Minnesota nears record-high gas prices ahead of Memorial Day weekend 

The state average is dangerously close to breaking the record for highest-ever gas price, which was $4.27 in 2013.

Prices hit $4.24 at this Woodbury gas station Wednesday. (Alpha News)

This could be one of the most expensive Memorial Day weekends in recent memory thanks to rising gas and grocery prices.

The average price per gallon of gas in Minnesota is currently $4.21, compared to last year’s average of $2.83. Even compared to one month ago, gas prices per gallon have risen over 30 cents in Minnesota.

Memorial Day travelers in Minnesota may reconsider their up-north trips, or at least try to carpool to save money on gas.

Still, Minnesota’s average is lower than the national average of $4.60 per gallon, as of May 26, per AAA.

Counties in both northern and southern Minnesota have the highest prices across the state, with northern Lake County’s average at $4.29 and southern Dodge County at $4.33.

The state average is dangerously close to breaking the record for highest-ever gas price, which was $4.27 in 2013.

Diesel in Minnesota hit its highest average ever this month: $5.32 on May 11, 2022.

Gas prices on average in the Midwest have gone up 42% since April 2021, according to the U.S. Bureau of Labor Statistics. The average price per gallon in April of this year was $4.00, compared to last year’s $2.81.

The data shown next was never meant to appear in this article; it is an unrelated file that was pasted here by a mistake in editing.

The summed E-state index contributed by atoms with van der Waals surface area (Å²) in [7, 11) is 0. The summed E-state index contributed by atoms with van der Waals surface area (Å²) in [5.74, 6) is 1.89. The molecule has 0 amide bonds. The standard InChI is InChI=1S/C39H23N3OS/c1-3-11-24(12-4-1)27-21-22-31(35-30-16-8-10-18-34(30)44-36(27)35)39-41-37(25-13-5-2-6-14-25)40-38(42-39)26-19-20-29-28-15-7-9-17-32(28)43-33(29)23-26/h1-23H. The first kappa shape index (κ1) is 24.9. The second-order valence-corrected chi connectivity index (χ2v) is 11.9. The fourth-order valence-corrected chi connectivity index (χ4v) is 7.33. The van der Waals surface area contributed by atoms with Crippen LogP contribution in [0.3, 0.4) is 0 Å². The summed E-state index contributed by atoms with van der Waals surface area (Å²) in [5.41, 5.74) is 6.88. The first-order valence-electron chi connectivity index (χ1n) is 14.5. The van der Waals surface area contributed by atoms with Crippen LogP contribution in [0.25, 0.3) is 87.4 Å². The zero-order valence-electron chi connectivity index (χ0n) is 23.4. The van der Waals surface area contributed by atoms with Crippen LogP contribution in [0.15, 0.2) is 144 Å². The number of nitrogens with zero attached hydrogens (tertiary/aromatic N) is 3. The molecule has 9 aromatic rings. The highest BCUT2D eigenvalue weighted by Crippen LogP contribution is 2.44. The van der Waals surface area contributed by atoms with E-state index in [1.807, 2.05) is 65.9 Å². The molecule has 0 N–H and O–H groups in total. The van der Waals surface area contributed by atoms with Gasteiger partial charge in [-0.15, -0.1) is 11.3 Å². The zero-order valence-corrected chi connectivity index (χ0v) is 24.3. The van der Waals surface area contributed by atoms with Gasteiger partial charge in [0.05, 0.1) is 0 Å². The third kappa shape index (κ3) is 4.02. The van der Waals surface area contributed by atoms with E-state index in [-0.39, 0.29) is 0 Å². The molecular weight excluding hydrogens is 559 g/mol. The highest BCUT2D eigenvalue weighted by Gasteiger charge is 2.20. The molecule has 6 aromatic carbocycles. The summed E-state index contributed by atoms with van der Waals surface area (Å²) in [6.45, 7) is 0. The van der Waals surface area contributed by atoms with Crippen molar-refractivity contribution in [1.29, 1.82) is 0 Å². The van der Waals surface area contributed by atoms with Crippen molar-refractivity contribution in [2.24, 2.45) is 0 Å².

Diesel fuel prices specifically have gone up 61% since April 2021 in the Midwest region.

Nationally, gas prices have gone up 50% in the last year.

Prices of groceries, specifically meat, and other goods are also immensely higher looking at year-over-year averages. In the Midwest since last April, the price of ground beef has increased by 26%, bacon by 20%, ham by 17% and chicken breasts by 27%.

Bananas and oranges have increased in price by 10%, potatoes by almost 15%, tomatoes by 17% and coffee by almost 28%.

Food prices overall have risen 9.4% over the last year, according to the USDA.

Earlier this month, a poll showed that 72% of small business owners increased their prices in order to stay open.

The Daily Caller reported in April that only 31% of those polled approve of the president’s handling of inflation, and Americans are more concerned about inflation than with the job market.